The definition of shocking: causing a feeling of surprise and dismay.
Brain injury is shocking.
My exposure to brain injury has been a journey in education and life lessons. Connected to the brain injury community by circumstance, coincidence, and the universe speaking (loudly) for the past few years, I’ve learned some things.
Those roots began as a freelance journalist for a local military newspaper. I had to research brain injury for some assigned stories.
Numbers tell a story.
Big numbers tell scary stories, especially really big numbers, like millions.
Brain injury affects millions.
Facts and data, though, don’t live, breathe, think, listen and speak. Real people do. Listening to and writing about the stories of veterans, caregivers and the organizations that support the brain injury community put the real in real story.
However, a story truly comes alive when you find yourself directly in it. I witnessed a dear family member fall ill in the autumn of 2013. An epilepsy diagnosis as a result of brain injury was the next chapter in his story and mine.
Two mere days after my loved one’s formal diagnosis, I was offered the opportunity to help out at a brain injury organization whose programs were built by and for people with brain injury.
Fast forward to 2015 on a winter run that ended with a nasty fall and had me going through concussion protocol at the nearby hospital. The universe asked questions.
Why brain injury? Why now?
Why is brain injury scary?
Here are my answers.
I have no idea why brain injury entered my life. No one does (though I wish we all could have those answers, like right now).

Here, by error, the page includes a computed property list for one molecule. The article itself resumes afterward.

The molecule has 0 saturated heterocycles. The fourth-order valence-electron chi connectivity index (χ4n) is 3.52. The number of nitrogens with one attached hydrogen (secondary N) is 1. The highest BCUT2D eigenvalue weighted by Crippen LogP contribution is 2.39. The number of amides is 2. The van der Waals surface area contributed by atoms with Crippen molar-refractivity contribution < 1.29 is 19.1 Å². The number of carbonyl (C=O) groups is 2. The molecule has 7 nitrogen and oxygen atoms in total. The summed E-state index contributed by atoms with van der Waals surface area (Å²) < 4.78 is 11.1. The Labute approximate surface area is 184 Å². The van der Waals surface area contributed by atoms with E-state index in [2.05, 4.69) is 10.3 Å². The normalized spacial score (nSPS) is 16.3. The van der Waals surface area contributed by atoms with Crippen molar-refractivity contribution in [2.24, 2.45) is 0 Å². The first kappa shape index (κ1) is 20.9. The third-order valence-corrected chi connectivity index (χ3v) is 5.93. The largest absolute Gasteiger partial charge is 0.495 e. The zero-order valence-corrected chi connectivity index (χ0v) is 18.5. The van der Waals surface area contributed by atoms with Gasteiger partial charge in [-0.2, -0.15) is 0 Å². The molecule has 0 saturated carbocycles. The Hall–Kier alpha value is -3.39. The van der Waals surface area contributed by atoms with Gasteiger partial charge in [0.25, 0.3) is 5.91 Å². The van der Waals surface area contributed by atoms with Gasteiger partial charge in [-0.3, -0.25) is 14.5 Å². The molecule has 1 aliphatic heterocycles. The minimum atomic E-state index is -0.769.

Brain injury has shocking speed, like seconds.
Brain injury can impact anyone at any time.
Brain injury hurts physically, emotionally, mentally, socially, and economically. My past interviewees, friends in the brain injury community, and my own family members can attest to this with startling detail and experience.
Shocking enough, right?
The way brain injured people are treated continues to surprise me. For some people outside the world of brain injury, the stigmas, misunderstandings, and fears surrounding brain injury and the people who live with it, perpetuates negative behaviors, myths, and cultures.
Some people think that if you have a brain injury, you’re done; you are a sad, tragic person who is not going to change, grow or get better. Some think brain injured people can’t really do much of anything. In essence, people subconsciously and consciously write off people with brain injury.
It’s not good.
What is good is that the truth is bubbling up to the surface of some darkened waters providing a bright and reflective light. That light is found in a common thread I see time and time again in those who have kindly allowed me access to their journey and lives through a willingness to tell their stories. I mean really telling it like it is. There’s also a beautiful and breathtaking willingness to build awareness and understanding.
That’s the best answer.
All these different people from all walks of life united by brain injury but also united by the willingness to change the face of brain injury. The numbers of those willing here are beyond inspiration.
As an invested observer and one who shares words, it’s clear that the community will redefine, reshape, and rephrase the story. The book is getting re-titled. The brain injury community is demanding a re-write. They have taught me that shock propels us into action. Action propels us to change. Change propels us to hope.
Kim Thompson is a freelance writer in Washington State. She is also the communications manager for the Brain Energy Support Team (BEST), a 501c3 nonprofit organization whose programs and services were built by and for people with brain injuries and their families.